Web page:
Martinez v. State of Nevada et al

Filing 26

ORDERED that Martinez's petition for a writ of habeas corpus is DENIED on the merits, and this action is DISMISSED with prejudice. IT IS FURTHER ORDERED that a certificate of appealability is DENIED. The Clerk of Court is directed to enter judgment, in favor of respondents and against Martinez, dismissing this action with prejudice. Signed by Judge Howard D. McKibben on 8/21/2017. (Copies have been distributed pursuant to the NEF - DRM)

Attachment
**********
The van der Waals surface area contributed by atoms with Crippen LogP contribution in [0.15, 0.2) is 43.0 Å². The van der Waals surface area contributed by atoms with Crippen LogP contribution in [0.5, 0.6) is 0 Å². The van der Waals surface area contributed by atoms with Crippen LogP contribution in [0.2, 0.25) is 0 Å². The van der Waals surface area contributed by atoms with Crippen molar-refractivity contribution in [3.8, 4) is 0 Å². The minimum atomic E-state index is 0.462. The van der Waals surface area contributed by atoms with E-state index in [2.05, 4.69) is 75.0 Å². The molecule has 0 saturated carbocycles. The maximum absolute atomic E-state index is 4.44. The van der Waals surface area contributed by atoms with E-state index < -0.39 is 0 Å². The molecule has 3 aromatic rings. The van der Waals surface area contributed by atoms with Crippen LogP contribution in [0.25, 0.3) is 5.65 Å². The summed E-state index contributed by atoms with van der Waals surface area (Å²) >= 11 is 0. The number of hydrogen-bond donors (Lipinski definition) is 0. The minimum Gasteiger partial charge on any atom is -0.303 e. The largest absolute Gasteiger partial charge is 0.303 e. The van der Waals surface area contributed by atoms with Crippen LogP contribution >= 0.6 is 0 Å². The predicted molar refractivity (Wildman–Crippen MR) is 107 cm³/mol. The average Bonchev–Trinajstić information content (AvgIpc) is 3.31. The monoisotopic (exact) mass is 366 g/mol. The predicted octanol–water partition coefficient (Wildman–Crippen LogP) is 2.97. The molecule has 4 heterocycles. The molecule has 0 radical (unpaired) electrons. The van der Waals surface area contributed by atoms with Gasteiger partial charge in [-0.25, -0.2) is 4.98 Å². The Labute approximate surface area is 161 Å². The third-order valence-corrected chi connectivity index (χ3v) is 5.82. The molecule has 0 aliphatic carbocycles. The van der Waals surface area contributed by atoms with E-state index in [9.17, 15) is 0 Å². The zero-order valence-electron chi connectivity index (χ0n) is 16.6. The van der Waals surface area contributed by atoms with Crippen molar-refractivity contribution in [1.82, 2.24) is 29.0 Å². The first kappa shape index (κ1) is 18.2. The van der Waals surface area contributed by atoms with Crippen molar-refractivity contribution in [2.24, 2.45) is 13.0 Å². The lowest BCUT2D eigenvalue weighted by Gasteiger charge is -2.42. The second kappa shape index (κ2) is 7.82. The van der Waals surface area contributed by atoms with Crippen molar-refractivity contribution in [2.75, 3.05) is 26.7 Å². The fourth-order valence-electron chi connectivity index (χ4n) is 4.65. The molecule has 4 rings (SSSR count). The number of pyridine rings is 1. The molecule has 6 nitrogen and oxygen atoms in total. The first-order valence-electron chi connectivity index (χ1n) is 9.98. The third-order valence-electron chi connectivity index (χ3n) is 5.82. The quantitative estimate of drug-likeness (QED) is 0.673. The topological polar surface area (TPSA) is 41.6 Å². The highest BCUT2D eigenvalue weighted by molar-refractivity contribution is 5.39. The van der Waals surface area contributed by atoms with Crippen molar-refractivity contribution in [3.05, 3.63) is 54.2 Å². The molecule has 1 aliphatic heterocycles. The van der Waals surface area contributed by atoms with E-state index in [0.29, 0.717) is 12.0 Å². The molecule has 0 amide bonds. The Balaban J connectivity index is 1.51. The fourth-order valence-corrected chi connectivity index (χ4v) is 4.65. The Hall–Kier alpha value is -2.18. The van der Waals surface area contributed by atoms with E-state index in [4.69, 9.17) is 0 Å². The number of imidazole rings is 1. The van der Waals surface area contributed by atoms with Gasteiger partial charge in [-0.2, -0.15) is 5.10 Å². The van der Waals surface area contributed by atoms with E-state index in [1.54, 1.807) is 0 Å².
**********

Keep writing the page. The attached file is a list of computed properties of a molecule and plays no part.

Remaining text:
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1 2 3 4 UNITED STATES DISTRICT COURT 5 DISTRICT OF NEVADA 6 7 MICHAEL MARTINEZ 8 Petitioner 9 3:14-cv-00282-HDM-WGC v. ORDER 10 BRIAN WILLIAMS, et al., 11 Respondents 12 13 Petitioner Michael Martinez, a prisoner in the custody of the State of Nevada, brings this 14 habeas action under 28 U.S.C. § 2254 to challenge his 2012 Nevada state sentence for voluntary 15 manslaughter with the use of a deadly weapon. After evaluating his claims on the merits, this Court 16 denies Martinez’s petition for a writ of habeas corpus, dismisses this action with prejudice, and 17 denies a certificate of appealability. 18 I. BACKGROUND 19 In accordance with a plea agreement, Michael Martinez pled guilty to voluntary manslaughter 20 with the use of a weapon. (Exhibit 56 at 1).1 The trial court sentenced him to two consecutive terms 21 of imprisonment of 48 to 120 months, in addition to some monetary payments. (Exhibit 69). Martinez appealed, and the Nevada Supreme Court affirmed on May 15, 2013. (Exhibit 88). 22 23 He filed a habeas petition in state court on July 26, 2013, and the state district court denied the 24 petition. (Exhibits 91, 97). He appealed, and the Nevada Supreme Court affirmed on April 10, 25 26 1 27 The exhibits referenced in this order are found in the Court’s record at ECF Nos. 20–24 (Exhibits 1–109). All page citations are to the page numbers of the documents themselves, rather than the ECFgenerated page numbers. 28 1 1 2 2014. (Exhibit 107). Martinez filed a petition for a writ of habeas corpus in federal court on November 13, 2014. 3 (ECF No. 10). The State filed an Answer. (ECF No. 19). Martinez did not file a Reply. 4 II. FEDERAL HABEAS REVIEW STANDARDS 5 When a state court has adjudicated a claim on the merits, the Antiterrorism and Effective 6 Death Penalty Act (AEDPA) imposes a “highly deferential” standard for evaluating the state court 7 ruling that is “difficult to meet” and “which demands that state-court decisions be given the benefit 8 of the doubt.” Cullen v. Pinholster, 563 U.S. 170 (2011). Under this highly deferential standard of 9 review, a federal court may not grant habeas relief merely because it might conclude that the state 10 court decision was incorrect. Id. at 202. Instead, under 28 U.S.C. § 2254(d), the court may grant 11 relief only if the state court decision: (1) was either contrary to or involved an unreasonable 12 application of clearly established law as determined by the United States Supreme Court or (2) was 13 based on an unreasonable determination of the facts in light of the evidence presented at the state 14 court proceeding. Id. at 181–88. The petitioner bears the burden of proof. Id. at 181. 15 A state court decision is “contrary to” law clearly established by the Supreme Court only if it 16 applies a rule that contradicts the governing law set forth in Supreme Court case law or if the 17 decision confronts a set of facts that are materially indistinguishable from a Supreme Court decision 18 and nevertheless arrives at a different result. See, e.g., Mitchell v. Esparza, 540 U.S. 12, 15–16 19 (2003). A state court decision is not contrary to established federal law merely because it does not 20 cite the Supreme Court’s opinions. Id. The Supreme Court has held that a state court need not even 21 be aware of its precedents, so long as neither the reasoning nor the result of its decision contradicts 22 them. Id. And “a federal court may not overrule a state court for simply holding a view different 23 from its own, when the precedent from [the Supreme] Court is, at best, ambiguous.” Id. at 16. A 24 decision that does not conflict with the reasoning or holdings of Supreme Court precedent is not 25 contrary to clearly established federal law. 26 27 28 A state court decision constitutes an “unreasonable application” of clearly established federal law only if it is demonstrated that the state court’s application of Supreme Court precedent to the 2 1 facts of the case was not only incorrect but “objectively unreasonable.” See, e.g., id. at 18; Davis v. 2 Woodford, 384 F.3d 628, 638 (9th Cir. 2004). When a state court’s factual findings based on the 3 record before it are challenged, the “unreasonable determination of fact” clause of 28 U.S.C. 4 § 2254(d)(2) controls, which requires federal courts to be “particularly deferential” to state court 5 factual determinations. See, e.g., Lambert v. Blodgett, 393 F.3d 943, 972 (9th Cir. 2004). This 6 standard is not satisfied by a mere showing that the state court finding was “clearly erroneous.” Id. 7 at 973. Rather, AEDPA requires substantially more deference: 8 [I]n concluding that a state-court finding is unsupported by substantial evidence in the state-court record, it is not enough that we would reverse in similar circumstances if this were an appeal from a district court decision. Rather, we must be convinced that an appellate panel, applying the normal standards of appellate review, could not reasonably conclude that the finding is supported by the record. Taylor v. Maddox, 366 F.3d 992, 1000 (9th Cir. 2004); see also Lambert, 393 F.3d at 972. 9 10 11 12 Under 28 U.S.C. § 2254(e)(1), state court’s factual findings are presumed to be correct and 13 the petitioner must rebut that presumption by “clear and convincing evidence.” In this inquiry, 14 federal courts may not look to any factual basis not developed before the state court unless the 15 petitioner both shows that the claim relies on either (a) “a new rule of constitutional law, made 16 retroactive to cases on collateral review by the Supreme Court, that was previously unavailable” or 17 (b) “a factual predicate that could not have been previously discovered through the exercise of due 18 diligence” and shows that “the facts underlying the claim would be sufficient to establish by clear 19 and convincing evidence that but for constitutional error, no reasonable factfinder would have found 20 the applicant guilty of the underlying offense.” 28 U.S.C. § 2254(e)(2). 21 When a state court summarily rejects a claim, it is the petitioner’s burden to show that “there 22 was no reasonable basis for the state court to deny relief.” Harrington v. Richter, 562 U.S. 86, 98 23 (2011). 24 III. ANALYSIS 25 A. 26 In Ground 1, Martinez argues that he was denied his rights to effective assistance of counsel 27 28 Ground 1 and due process under the Fifth, Sixth, and Fourteenth Amendments because counsel “failed to 3 1 object to a mandatory ‘deadly weapon sentencing enhancement,’ which denied Mr. Martinez of his 2 right to individualized sentencing [as] [n]o reason for the enhancement were [sic] provided.” (ECF 3 No. 10 at 3). The Nevada Supreme Court rejected this claim because Martinez “pleaded guilty to 4 voluntary manslaughter with use of a deadly weapon and he failed to provide any argument as to 5 how trial counsel could have fought the enhancement.” (Exhibit 107 at 2). 6 To succeed on an ineffective assistance of counsel claim, a defendant must show that 7 counsel’s representation fell below an objective standard of reasonableness and a “reasonable 8 probability that but for counsel’s unprofessional errors, the result of the proceeding would have been 9 different.” Strickland v. Washington, 466 U.S. 668, 688, 694 (1984). Courts evaluate a counsel’s 10 performance from counsel’s perspective at the time and begin with a strong presumption that 11 counsel’s conduct well within the wide range of reasonable conduct. See, e.g., Beardslee v. 12 Woodford, 358 F.3d 560, 569 (9th Cir. 2004). When a state court has reviewed a Strickland claim, a 13 federal court’s habeas review is “doubly deferential”—the reviewing court must take a “highly 14 deferential” look at counsel’s performance through the also “highly deferential” lens of § 2254(d). 15 Pinholster, 563 U.S. at 190, 202. When ineffective assistance of counsel is alleged with regards to 16 sentencing, prejudice includes a reasonable probability of a additional jail time. See, e.g., Lafler v. 17 Cooper, 566 U.S. 156, 165 (2012). 18 Martinez pled guilty to “voluntary manslaughter with use of a deadly weapon.” (Exhibit 56 19 at 1 (citing Nev. Rev. Stat. §§ 200.040; 200.050; 200.080); see also Exhibit 58 at 2–3). He 20 recognized that, by pleading guilty to this charge, he had to be sentenced to imprisonment for a 21 minimum of one year and a maximum for ten years “plus a consecutive” term with the same 22 limitations “for the use of the deadly weapon enhancement.” (Exhibit 56 at 2; see also Exhibit 58 at 23 5). Nevada state law requires that “[a]ny person who uses a . . . deadly weapon . . . in the 24 commission of a crime shall, in addition to the term of imprisonment prescribed by statute for the 25 crime, be punished by imprisonment in the state prior for a minimum term of not less than 1 year and 26 a maximum term of not more than 20 years,” although the sentence for the enhancement “[m]ust not 27 exceed the sentence imposed for the crime.” Nev. Rev. Stat. § 193.165(1), (2). 28 4 1 Because the application of the enhancement is mandatory, Martinez fails to establish a 2 reasonable probability that if his counsel had objected at sentencing, that the outcome of the 3 proceeding would have been any different. 4 Ground 1 provides no basis for habeas relief. 5 B. 6 In Ground 2, Martinez argues that he was denied his right to effective assistance of counsel Ground 2 7 and due process under the Fifth, Sixth, and Fourteenth Amendments because the state trial court 8 “abused its discretion by sentencing Mr. Martinez to a maximum sentence for voluntary 9 manslaughter with use of a weapon, without considering the factors enumerated in [Nevada Revised 10 11 Statute §] 193.165(1).” (ECF No. 10 at 5). Nevada state law requires that, when imposing the enhancement for the use of a deadly 12 weapon, the sentencing court “shall consider,” and “state on the record that it has considered,” five 13 categories of information: (a) the facts and circumstances of the crime; (b) the criminal history of the 14 person; (c) the impact of the crime on any victim; (d) any mitigating factors presented by the 15 defendant; and (e) any other relevant information. Nev. Rev. Stat. § 193.165(1). The state trial court 16 did not do so during sentencing and thus procedurally erred. (See Exhibit 66 at 1–24). However, a 17 state procedural error does not warrant federal habeas relief barring infringement of a constitutional 18 right; nor does a claim that a state trial court abused its discretion in imposing a sentence. See, e.g., 19 Souch v. Schaivo, 289 F.3d 616, 623 (9th Cir. 2002) (“[C]ourt’s alleged failure to list reasons for 20 imposing consecutive sentences[] can[not] form the basis for federal habeas relief.”); Cacoperdo v. 21 Demosthenes, 37 F.3d 504, 507 (9th Cir. 1994) (holding that “matter[s] of state criminal procedure” 22 are “not within the purview of federal habeas corpus”). 23 Martinez claims two types of constitutional error: ineffective assistance of counsel and a due 24 process violation. 25 1. 26 The Nevada Supreme Court rejected Martinez’s claim that he received ineffective assistance 27 28 Ineffective assistance of counsel of counsel when counsel failed to object to the state court not noting that it considered the five 5 1 categories of information because Martinez failed to demonstrate either deficiency or prejudice. 2 (Exhibit 107 at 2). 3 Before the state trial court were the following: pre-sentence investigation report and 4 recommendation (see Exhibit 66 at 2, 9–10, 14, 16, 21); letters from family members of the victim 5 and defendant (see id. at 2, 19, 13, 17–19); comments from Martinez himself (see id. at 8–9); and 6 argument from both the State and Martinez’s counsel. After Martinez filed a sentencing 7 memorandum, the State started off the hearing by discussing the facts of the victim’s death and how 8 Martinez interacted with police thereafter. (See id. at 2–8). Martinez’s counsel responded with its 9 own presentation of the facts of the crime. (See id. at 9–16). Upon the victim’s family testifying, the 10 trial court expressed its condolences. (See id. at 18, 19). When the mother of the victim testified, 11 the trial court said that it had “read [her] letter several times.” (Id. at 19). Before sentencing, the 12 state trial court noted that “nobody in this room will ever know truly what happened that evening 13 except for Mr. Martinez” and that “even if you believe Mr. Martinez’s statement of how this 14 transpired it doesn’t sound like any sort of self-defense case I’ve ever heard of.” (Id. at 20). The 15 court also noted that, having “read[] the PSI,” or pre-sentencing report, the court thought that “Mr. 16 Martinez didn’t have a criminal history.” (Id. at 21). It then sentenced Martinez to the maximum 17 sentence for both offenses. (See id. at 22). From this record, it is clear that the state trial court did 18 consider, or at least know about, all five types of evidence—and explicitly stated as much for (b) and 19 (c), while implying it for (a). 20 The most fair reading of the record is that the state trial court did consider all five types of 21 evidence. Therefore, ensuring that the trial court explicitly state as much would not have changed 22 the outcome of the proceeding in any way. Given this backdrop, Martinez fails to meet his burden of 23 demonstrating prejudice from his counsel’s failure to object to the state court not saying that it was 24 considering the five types of information. In fact, Martinez points to nothing in particular that would 25 have resulted in a less-severe sentence, which, in and of itself, would be fatal to his claim. See, e.g., 26 Hendricks v. Calderon, 70 F.3d 1032, 1042 (9th Cir. 1995). 27 28 Ground 2-1 provides not basis for habeas relief. 6 1 2. 2 Martinez’s other claim is that his due process rights were violated because the state trial court Due process violation 3 did not state that it considered the five categories of information. However, as made evident by the 4 existence of Ground 2-1, trial counsel did not raise this claim before the district court. Therefore, 5 this claim is subject to plain error review. See United States v. Lindsey, 634 F.3d 541, 554–55 (9th 6 Cir. 2011); accord Lamb v. State, 251 P.3d 700, 703 (Nev. 2011). To reverse under plain error, there 7 must be “(1) an error (2) that is plain and (3) that affects substantial rights.” United States v. Del 8 Toro-Barboza, 673 F.3d 1136, 1146 (9th Cir. 2012); accord Green v. State, 80 P.3d 93, 95 (Nev. 9 2003). Moreover, even if these requirements are met, courts should exercise their discretion to “only 10 if the error seriously affects the fairness, integrity, or public reputation of the judicial proceedings.” 11 Del Toro-Barboza, 673 F.3d at 1146 (citation omitted); see Green, 80 P.3d at 95 (“[T]his court has 12 discretion . . . .”). 13 While there surely was an error that was plain as to state criminal procedure, the error must 14 have been plain as to the Fourteenth Amendment’s Due Process Clause. Martinez has not shown 15 any of his alleged constitutional errors to be errors at all, let alone plain ones. Federal due process 16 rights are not violated simply because a state trial court failed to follow the proper procedure. See 17 Engle v. Issac, 456 U.S. 107, 119 (1982); Hicks v. Oklahoma, 447 U.S. 343, 346 (1980). And while 18 the Due Process Clause protects against the deprivation of liberty interests, the statutory requirement 19 does not create a liberty interest under the Fourteenth Amendment because the fact that the state 20 court must “state on the record” that it considered these five categories of information does not place 21 “substantive limitations on official discretion.” Olim v. Wakinekona, 461 U.S. 238, 249 (1983); see 22 also Ky. Dep’t of Corr. v. Thompson, 490 U.S. 454, 462 (1989) (requiring that, for a procedural state 23 law to create a liberty interest, the state law contain “specific directives to the decision-maker that if 24 the regulations’ substantive predicates are present, a particular outcome must follow”). 25 The only other potential liberty interest at issue is Martinez’s general liberty not to be 26 imprisoned. He has failed to show that the Fourteenth Amendment requires that a sentencing judge 27 state these five categories of information on the record for a sentence. Instead, “the record shows 28 7 1 that he has had a full and fair opportunity to have his case heard.” McQueary v. Blodgett, 924 F.2d 2 829, 833 (9th Cir. 1991). The Due Process Clause requires only “fair procedures for [rights’] 3 vindiction.” Swarthout v. Cooke, 562 U.S. 216, 220 (2011). Martinez has failed to demonstrate that 4 he was deprived of “fair procedures” or a “full and fair opportunity to have his case heard” simply 5 because the state trial court did not note, on the record, that it was considering the topics discussed 6 and evidence introduced by Martinez, the State, and other interested parties at the sentencing hearing 7 when determining the sentence at the sentencing hearing. Ground 2-2 provides no basis for habeas relief.2 8 9 IV. CONCLUSION 10 11 Accordingly, IT IS HEREBY ORDERED that Martinez’s petition for a writ of habeas corpus is DENIED on the merits, and this action is DISMISSED with prejudice. 12 Because reasonable jurists would not find this decision to be debatable or incorrect, IT IS 13 FURTHER ORDERED that a certificate of appealability is DENIED. The Clerk of Court is 14 directed to enter judgment, in favor of respondents and against Martinez, dismissing this action 15 with prejudice. 16 DATED August 21, 2017. 17 18 _________________________________ Howard D. McKibben Senior United States District Judge 19 20 21 2 27 Even if Martinez’s federal petition stated a claim that his sentence violated the Eighth Amendment, it would fail. “[O]nly extreme sentences that are ‘grossly disproportionate’ to the crime” violate the Eighth Amendment. United States v. Bland, 961 F.2d 123, 129 (9th Cir. 1992) (citation omitted). This sentence of between 8 and 20 years is not “grossly disproportionate” to the crime of voluntary manslaughter with the use of a deadly weapon—especially given the facts of the crime and how Martinez lied to the police and used others to lie to the police in attempt to shift blame from himself and implicate others who were not responsible for the crime. Moreover, because the Nevada Supreme Court denied this claim on the merits, relief is available only if its decision was contrary to or an unreasonable application of clearly established U.S. Supreme Court case law. See Ramirez v. Castro, 655 F.3d 755, 773 (9th Cir. 2004). The “precise contours” of the gross disproportionality principle are “unclear” and warrant federal habeas relief only in “exceedingly rare cases.” Lockyer v. Andrade, 538 U.S. 63, 72–23 (2003). This is not one of those cases, especially not on plain error review. 28 8 22 23 24 25 26